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I Hate the Mentally Ill – My Ex was Bipolar and She was Evil

I like my job. I get to write for a living which is something many writers don’t get to do. And moreover, I get to write about things that matter to me. Also a great luxury for many writers. These are pleasures as are the vast majority of people I get to meet.

I do have the great displeasure, though, of seeing vehement hatred for those with a mental illness. People who hate show up here, on my blog and elsewhere. People with a hatred for bipolar disorder seem to seek places to express their hatred.

But hatred of the mentally ill is simply another prejudice. Hatred of people with bipolar is the same as racism and just as unacceptable.

People with Bipolar Are Selfish, Whiny, Childish Monsters

No one in their right mind would say, “All [people of race] are selfish, whiny, childish monsters.”

They wouldn’t say that because it isn’t true and it’s outlandish to think, let alone say. People of any race are individuals and thus are all different. Enlightened people understand painting them all with any brush is inaccurate, insulting and quite frankly just plain wrong.

It’s exactly the same for those with a mental illness. Suggesting all people with bipolar are selfish, whiny, childish monsters (and I have heard much worse) is ridiculous. I am none of those things. I’m a grab-bag of traits, much like everyone else. Except I have an illness.

Some people have had bad experiences with the mentally ill. They use this as an excuse to hate everyone with bipolar disorder. This hatred is as bad as racism. Read more.Why do People Hate those with Bipolar?

There is generally one reason why people hate those with a mental illness: they have had bad experiences with them in the past. And for whatever cockamamie reason, they have generalized that experience onto everyone with bipolar disorder. And for some reason they don’t see the ludicrousness of that behavior.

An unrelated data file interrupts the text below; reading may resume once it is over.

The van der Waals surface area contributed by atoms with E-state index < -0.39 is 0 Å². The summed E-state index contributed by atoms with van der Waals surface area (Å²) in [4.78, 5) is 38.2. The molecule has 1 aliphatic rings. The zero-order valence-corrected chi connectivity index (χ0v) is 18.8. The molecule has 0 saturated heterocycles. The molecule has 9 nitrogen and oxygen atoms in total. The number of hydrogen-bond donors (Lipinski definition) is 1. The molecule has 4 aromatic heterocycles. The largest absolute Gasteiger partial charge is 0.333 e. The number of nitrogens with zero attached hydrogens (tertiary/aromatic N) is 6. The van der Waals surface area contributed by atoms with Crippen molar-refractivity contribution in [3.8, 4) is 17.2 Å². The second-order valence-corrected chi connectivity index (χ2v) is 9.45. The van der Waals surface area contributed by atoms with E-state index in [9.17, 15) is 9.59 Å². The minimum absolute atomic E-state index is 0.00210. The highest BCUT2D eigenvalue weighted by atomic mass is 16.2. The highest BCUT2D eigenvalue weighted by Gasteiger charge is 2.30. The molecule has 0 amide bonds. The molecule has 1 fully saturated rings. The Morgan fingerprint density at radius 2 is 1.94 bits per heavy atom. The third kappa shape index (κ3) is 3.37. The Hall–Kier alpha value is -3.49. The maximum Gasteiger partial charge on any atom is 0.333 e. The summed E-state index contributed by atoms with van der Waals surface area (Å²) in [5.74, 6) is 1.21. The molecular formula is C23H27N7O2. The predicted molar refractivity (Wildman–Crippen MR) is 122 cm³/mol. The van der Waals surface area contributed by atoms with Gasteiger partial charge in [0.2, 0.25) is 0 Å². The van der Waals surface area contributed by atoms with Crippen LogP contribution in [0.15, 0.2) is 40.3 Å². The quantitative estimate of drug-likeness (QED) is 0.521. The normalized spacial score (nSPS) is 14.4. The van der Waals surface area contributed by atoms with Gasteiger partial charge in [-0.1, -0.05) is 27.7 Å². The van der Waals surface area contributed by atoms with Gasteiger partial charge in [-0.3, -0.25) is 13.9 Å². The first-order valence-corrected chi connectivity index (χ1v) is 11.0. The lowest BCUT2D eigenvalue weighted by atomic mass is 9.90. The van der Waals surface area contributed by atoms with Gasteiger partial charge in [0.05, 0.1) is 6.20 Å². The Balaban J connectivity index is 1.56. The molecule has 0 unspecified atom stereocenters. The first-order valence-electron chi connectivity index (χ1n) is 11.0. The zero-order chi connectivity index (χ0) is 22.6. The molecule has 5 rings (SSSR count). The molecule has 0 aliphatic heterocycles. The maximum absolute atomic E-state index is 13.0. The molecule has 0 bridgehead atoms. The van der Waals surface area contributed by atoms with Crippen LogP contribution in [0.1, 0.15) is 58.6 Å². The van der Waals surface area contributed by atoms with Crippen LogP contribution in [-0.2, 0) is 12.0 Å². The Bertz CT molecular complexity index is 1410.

My Ex was Bipolar; She was Evil

Lots of these people have bipolar ex-significant others. And some hate their ex-others. Perhaps for good reason; I couldn’t say. But here’s the thing:

  1. You fell in love with that person at some point and married/had kids with/lived with them, so there really is something good there somewhere.
  2. People hate their ex-others. It has nothing to do with bipolar and everything to do with being an ex.

People also think “men are bad,” because of a bad divorce, or “women are conniving,” or what have you. Not because of anything intrinsic to the gender but because divorces/breakups are nasty, ill-fated, legally acrimonious affairs.

Unfortunately, when one party has a mental illness the other party often feels perfectly justified in dumping the ills of the world at the feet of the illness. And then at the feet of everyone else with the illness.

Your Bipolar Ex Might Have Been Evil

I have no idea who you were married to, and they may have been the worst person on the planet. In fact, their illness may have made their life and yours a living hell. That person may have needed help and refused it. That person may have done horrible things and blamed it on their disease. That person may have hurt those and those you love. Quite possible.

But that’s not about being bipolar, that’s about the individual.

I will accept this illness makes people unpredictable and challenging, like many illnesses. I will accept the fact being with a person with an illness (any illness) is hard. I will accept that we hurt people, and sometimes that hurt has to do with bipolar disorder.

I will not, however, accept any insult you want to throw at me simply because I have the same diagnosis as a person you know. I will not allow you to tell me how I am or who I am. I will not accept your prejudice and I will not accept your hatred.

Enjoy Your Hate

You can hate whomever you like. It’s a free country. But do it in front of me at your own risk. I do not buy your nonsense and to me, you are no better than a racist. Go find another place to play. Because I won’t let you unabashedly hurt others just because you have been hurt.

You can find Natasha Tracy on Facebook or GooglePlus or @Natasha_Tracy on Twitter.

Author: Natasha Tracy

Natasha Tracy is a renowned speaker, award-winning advocate and author of Lost Marbles: Insights into My Life with Depression & Bipolar.

Find Natasha Tracy on her blog, Bipolar Burble, Twitter, Google+ and Facebook.

111 thoughts on “I Hate the Mentally Ill – My Ex was Bipolar and She was Evil”